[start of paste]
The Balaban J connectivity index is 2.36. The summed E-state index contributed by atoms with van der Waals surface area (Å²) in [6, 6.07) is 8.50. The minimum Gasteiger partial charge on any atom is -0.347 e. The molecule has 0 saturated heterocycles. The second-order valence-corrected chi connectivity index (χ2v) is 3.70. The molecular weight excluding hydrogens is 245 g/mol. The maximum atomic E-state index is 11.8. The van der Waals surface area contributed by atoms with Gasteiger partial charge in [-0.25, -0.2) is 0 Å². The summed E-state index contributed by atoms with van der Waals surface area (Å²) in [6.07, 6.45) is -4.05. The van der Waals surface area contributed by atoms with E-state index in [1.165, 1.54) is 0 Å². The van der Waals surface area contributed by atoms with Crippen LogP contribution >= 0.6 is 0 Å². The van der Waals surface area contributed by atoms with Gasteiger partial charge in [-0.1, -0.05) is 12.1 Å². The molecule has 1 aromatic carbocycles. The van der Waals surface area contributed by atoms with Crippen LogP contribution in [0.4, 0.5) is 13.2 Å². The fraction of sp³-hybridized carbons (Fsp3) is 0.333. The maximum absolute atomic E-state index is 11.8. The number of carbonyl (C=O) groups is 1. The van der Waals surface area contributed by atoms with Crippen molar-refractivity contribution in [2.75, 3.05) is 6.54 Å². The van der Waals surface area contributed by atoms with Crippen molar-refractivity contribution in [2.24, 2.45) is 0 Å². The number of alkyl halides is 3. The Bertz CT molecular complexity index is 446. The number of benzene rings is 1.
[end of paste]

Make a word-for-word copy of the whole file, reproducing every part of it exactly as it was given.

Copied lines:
The Balaban J connectivity index is 2.36. The summed E-state index contributed by atoms with van der Waals surface area (Å²) in [6, 6.07) is 8.50. The minimum Gasteiger partial charge on any atom is -0.347 e. The molecule has 0 saturated heterocycles. The second-order valence-corrected chi connectivity index (χ2v) is 3.70. The molecular weight excluding hydrogens is 245 g/mol. The maximum atomic E-state index is 11.8. The van der Waals surface area contributed by atoms with Gasteiger partial charge in [-0.25, -0.2) is 0 Å². The summed E-state index contributed by atoms with van der Waals surface area (Å²) in [6.07, 6.45) is -4.05. The van der Waals surface area contributed by atoms with E-state index in [1.165, 1.54) is 0 Å². The van der Waals surface area contributed by atoms with Crippen LogP contribution >= 0.6 is 0 Å². The van der Waals surface area contributed by atoms with Gasteiger partial charge in [-0.1, -0.05) is 12.1 Å². The molecule has 1 aromatic carbocycles. The van der Waals surface area contributed by atoms with Crippen LogP contribution in [0.4, 0.5) is 13.2 Å². The fraction of sp³-hybridized carbons (Fsp3) is 0.333. The maximum absolute atomic E-state index is 11.8. The number of carbonyl (C=O) groups is 1. The van der Waals surface area contributed by atoms with Crippen molar-refractivity contribution in [2.75, 3.05) is 6.54 Å². The van der Waals surface area contributed by atoms with Crippen molar-refractivity contribution in [2.24, 2.45) is 0 Å². The number of alkyl halides is 3. The Bertz CT molecular complexity index is 446. The number of benzene rings is 1.